Real solutions for self-medication: Expanding access to transition care via family physicians and informed consent protocols

If you’ve perused the British press lately, you’ve probably noticed that mixed in with the daily barrage of cookie-cutter anti-trans opinion pieces was this alarming headline: “Cowboy chemists are selling ‘DIY trans’ pills to teenagers as more and more are ‘risking their lives’ by taking black market drugs”. This subsequently led to the closure of the online pharmacy QHI. The issue of self-medication via online pharmacies by trans people, particularly trans youth, is not new: the Independent published a similar investigation in 2016, and I’ve received plenty of outraged tweets from transphobes who were unhappy with my own post collecting studies of generic medications that have been used as a substitute for puberty blockers in clinical practice.

I trust that these people recognize and value the importance of access to safe and competent gender-affirming care – and so do I. No one should be placed in a situation where this is their only means of obtaining timely transition treatment. Fortunately, if you’re worried about trans people and youth self-medicating unsafely, there are already many known ways to reduce the prevalence of this phenomenon. It’s simple: just meet the needs that aren’t being met for them.

Receiving prescriptions and appropriate blood work and monitoring for HRT does not require seeing a specialist. Family doctors and general practitioners are capable of caring for trans patients in need of HRT within the WPATH Standards of Care and other protocols such as the Endocrine Society clinical guidelines. Due to the length of their wait list for transgender care, Canada’s Centre for Addiction and Mental Health has encouraged family doctors to evaluate trans patients and prescribe HRT as appropriate. This has been a well-known issue in England for years, where trans patients can face wait times of up to two and a half years for an appointment at an NHS provider. Numerous organizations of family physicians are now working to make the availability of trans-affirming care such as HRT a routine part of primary care.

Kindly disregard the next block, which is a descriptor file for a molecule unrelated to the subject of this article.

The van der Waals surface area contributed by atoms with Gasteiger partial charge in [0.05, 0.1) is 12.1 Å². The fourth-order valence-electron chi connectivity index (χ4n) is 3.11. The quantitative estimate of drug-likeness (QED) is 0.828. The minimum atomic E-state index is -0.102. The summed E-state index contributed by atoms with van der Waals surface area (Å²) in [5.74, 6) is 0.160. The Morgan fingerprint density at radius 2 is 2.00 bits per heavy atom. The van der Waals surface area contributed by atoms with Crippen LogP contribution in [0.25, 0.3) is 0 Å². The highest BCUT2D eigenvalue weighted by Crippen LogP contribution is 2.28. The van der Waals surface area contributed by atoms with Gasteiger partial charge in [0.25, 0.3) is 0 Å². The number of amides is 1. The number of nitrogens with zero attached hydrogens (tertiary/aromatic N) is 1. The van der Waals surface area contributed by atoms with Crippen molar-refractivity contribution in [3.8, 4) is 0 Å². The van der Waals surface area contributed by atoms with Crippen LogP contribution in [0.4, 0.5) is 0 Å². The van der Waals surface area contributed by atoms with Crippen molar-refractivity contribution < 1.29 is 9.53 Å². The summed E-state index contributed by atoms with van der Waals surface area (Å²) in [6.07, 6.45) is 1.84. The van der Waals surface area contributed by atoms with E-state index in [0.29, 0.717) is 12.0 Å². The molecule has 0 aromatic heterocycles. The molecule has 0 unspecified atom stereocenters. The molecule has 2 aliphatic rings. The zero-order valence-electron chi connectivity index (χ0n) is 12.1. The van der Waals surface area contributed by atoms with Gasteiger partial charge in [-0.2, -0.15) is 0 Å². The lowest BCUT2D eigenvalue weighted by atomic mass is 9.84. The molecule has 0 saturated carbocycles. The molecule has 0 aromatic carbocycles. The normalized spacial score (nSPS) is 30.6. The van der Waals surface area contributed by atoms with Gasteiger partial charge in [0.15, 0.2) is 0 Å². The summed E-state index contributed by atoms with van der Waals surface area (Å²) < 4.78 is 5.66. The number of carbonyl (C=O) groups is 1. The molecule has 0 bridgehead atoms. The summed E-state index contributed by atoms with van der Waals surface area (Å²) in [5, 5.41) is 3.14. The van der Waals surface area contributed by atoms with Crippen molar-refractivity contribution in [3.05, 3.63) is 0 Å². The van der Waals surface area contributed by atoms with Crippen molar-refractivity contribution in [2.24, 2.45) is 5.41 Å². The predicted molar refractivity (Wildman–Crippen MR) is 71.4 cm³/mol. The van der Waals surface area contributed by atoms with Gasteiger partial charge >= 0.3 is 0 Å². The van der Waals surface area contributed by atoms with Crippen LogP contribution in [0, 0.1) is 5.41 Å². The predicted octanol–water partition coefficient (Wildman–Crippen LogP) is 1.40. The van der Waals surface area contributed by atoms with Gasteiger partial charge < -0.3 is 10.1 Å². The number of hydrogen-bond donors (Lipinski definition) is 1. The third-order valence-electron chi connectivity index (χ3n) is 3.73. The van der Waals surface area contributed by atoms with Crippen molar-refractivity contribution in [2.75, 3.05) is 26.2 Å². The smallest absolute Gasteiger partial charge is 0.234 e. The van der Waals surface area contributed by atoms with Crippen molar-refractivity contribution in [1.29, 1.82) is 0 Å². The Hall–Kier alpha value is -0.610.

Clinicians can also expedite trans people’s access to medications by adopting an informed consent model. This protocol differs from the traditional pathway of requiring trans patients to obtain a diagnosis and letter of referral from a mental health professional before seeing an HRT prescriber, a step which can sometimes cause delays in treatment of weeks, months, or years. Instead, providers can drop this requirement and prescribe HRT on an informed consent basis, ensuring that a patient clearly understands the effects of this treatment and allowing them the autonomy to make this choice for themselves. This simple step removes yet another barrier to trans people’s safe access to HRT with appropriate medical oversight.

Finally, trans youth are especially in need of understanding from their parents or guardians of why affirming treatment, including treatment with puberty blockers or cross-sex hormones, is so important. Because minors require permission from their parents or guardians to begin treatment, parental disapproval of their gender identity can obstruct their access to care. While they may be forced to wait, their bodies are not waiting: they’re continuing to experience the permanent changes of the wrong puberty every day. For gender-dysphoric adolescents, treatment with puberty blockers can lead to long-term improvements in overall health, mental well-being, and quality of life. Concerted public education campaigns should work to inform parents and guardians about these facts. Trans youth don’t have the choice to stop having gender dysphoria, and they deserve to have their parents working with them, not against them, in effectively addressing this.

Self-medication among trans people is not a phenomenon that can be regarded in a vacuum: it emerges as a result of numerous systemic factors that can cut us off from timely care through appropriate channels. By taking steps to change the factors that have given rise to this, trans people’s providers and families can work to help ensure that we don’t have to go it alone. 

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About Zinnia Jones

My work focuses on insights to be found across transgender sociology, public health, psychiatry, history of medicine, cognitive science, the social processes of science, transgender feminism, and human rights, taking an analytic approach that intersects these many perspectives and is guided by the lived experiences of transgender people. I live in Orlando with my family, and work mainly in technical writing.
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